Demand for Differentiated Treatment
Small-scale, artisanal fishers demand for a special and differentiated treatment domestically. They deem the special licensing requirement being imposed under the Bill as being both costly and impractical. The current authorisations to fish – in the form of registrations and licences -- being provided by the coastal states is being deemed as adequate, because their ventures outside the territorial sea are not a regular feature. However, given the straddling nature of fish stocks, the customary right to follow the fish – even beyond the TS and into the EEZ -- cannot be linked to possession of a separate licence, they argue.
The definition of ‘small-scale fisher’ in the Bill (Section 2(r) as a person who use fishing vessel is less than 24 metres in length is also problematic. The use of length as the sole criteria is faulty. The 24-metre cut off, will also include most of the large-scale fishing vessels in India, many of which are individually owned. If the objective is to support the genuine small-scale sector, then a horse-power rating below 50 HP and the exclusion of bottom trawl nets should be included as criteria.
Sustainability a Casualty?
The 2021 Bill, unlike its earlier drafts, completely drops all the emphasis on biodiversity, ecosystem integrity, conservation and sustainability which was included in the earlier drafts. This is a regressive measure and reflects a very crass approach to a renewable resource which is hugely influenced by nature processes.
The 2021 Bill also does not acknowledge the need to follow the FAO/UN Code of Conduct for Responsible Fisheries (CCRF) – the voluntary guidelines endorsed by nearly all developed and developing nations as a moral soft law framework for marine fisheries. It also fails to acknowledge the FAO/UN Small-Scale Fisheries Guidelines which it gradually becoming the Magna Carta of small, artisanal fisher’s world over.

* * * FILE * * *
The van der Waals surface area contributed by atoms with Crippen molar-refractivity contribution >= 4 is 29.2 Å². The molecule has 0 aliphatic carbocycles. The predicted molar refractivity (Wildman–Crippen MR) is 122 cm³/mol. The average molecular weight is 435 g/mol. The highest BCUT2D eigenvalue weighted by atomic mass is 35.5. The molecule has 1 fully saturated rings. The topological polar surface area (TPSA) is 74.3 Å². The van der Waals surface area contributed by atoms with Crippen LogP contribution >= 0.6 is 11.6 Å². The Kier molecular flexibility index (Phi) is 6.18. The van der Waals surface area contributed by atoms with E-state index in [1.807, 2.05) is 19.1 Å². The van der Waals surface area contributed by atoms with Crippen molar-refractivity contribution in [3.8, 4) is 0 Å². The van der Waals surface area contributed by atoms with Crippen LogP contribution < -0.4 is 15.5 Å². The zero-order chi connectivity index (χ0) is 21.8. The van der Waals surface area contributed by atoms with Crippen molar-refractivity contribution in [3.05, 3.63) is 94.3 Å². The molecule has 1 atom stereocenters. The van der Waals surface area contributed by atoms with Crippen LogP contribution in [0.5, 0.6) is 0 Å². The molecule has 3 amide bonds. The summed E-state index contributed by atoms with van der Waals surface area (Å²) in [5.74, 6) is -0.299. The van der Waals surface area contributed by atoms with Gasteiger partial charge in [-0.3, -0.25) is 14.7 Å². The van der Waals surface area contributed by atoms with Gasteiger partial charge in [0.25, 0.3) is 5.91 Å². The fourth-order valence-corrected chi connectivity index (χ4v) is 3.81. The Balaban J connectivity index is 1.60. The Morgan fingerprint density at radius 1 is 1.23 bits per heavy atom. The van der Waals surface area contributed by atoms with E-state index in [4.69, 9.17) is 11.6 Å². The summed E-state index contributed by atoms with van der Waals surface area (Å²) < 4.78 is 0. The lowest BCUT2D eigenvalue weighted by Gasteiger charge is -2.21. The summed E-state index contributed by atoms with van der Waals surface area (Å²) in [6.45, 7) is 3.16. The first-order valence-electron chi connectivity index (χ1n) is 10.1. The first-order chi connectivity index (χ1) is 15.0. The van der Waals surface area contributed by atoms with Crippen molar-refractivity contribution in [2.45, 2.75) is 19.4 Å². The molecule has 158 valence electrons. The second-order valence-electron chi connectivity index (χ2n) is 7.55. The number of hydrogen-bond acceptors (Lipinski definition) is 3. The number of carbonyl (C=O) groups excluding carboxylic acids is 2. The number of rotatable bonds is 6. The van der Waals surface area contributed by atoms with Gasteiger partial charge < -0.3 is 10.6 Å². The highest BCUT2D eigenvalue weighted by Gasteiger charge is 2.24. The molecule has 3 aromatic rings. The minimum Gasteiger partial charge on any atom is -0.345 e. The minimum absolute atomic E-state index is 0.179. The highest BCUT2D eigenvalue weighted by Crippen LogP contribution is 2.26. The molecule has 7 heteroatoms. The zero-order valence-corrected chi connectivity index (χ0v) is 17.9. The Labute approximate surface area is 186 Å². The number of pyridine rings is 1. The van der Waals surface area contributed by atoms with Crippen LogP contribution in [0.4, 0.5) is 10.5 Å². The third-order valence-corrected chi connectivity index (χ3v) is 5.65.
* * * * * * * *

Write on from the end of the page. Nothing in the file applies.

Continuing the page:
The 2021 Bill mentions the creation of a Marine Fisheries Development Fund (Section 7(1)) into which the licence fees and other collections will be remitted and the Fund in turn used for development and management of fisheries and the welfare and safety of fishers.
The overall impression is that of a hastily rehashed Bill, for a sector which is not deemed as mainstream, being rushed through Parliament so that India can make a claim to the global community of having the legal instruments for governing our EEZ and its marine resources. The unstated position seems to be that any inadequacies and loopholes can be fixed as they get noticed.
Perhaps more engaged domestic discussions with the numerous organisations representing the interests of fishers of the country, the trade and export industry representatives, the coastal MPs and MLAs, and sections of the fishery scientific and administrative community would have produced a more holistic and carefully crafted Bill.
This government seems to be in a hurry to change or introduce legislations in every field. With much more burning issues to be tackled, that marine fishery issues are even being tabled, may be the only blue lining.
(The writer is with the Azim Premji University. Views are personal.)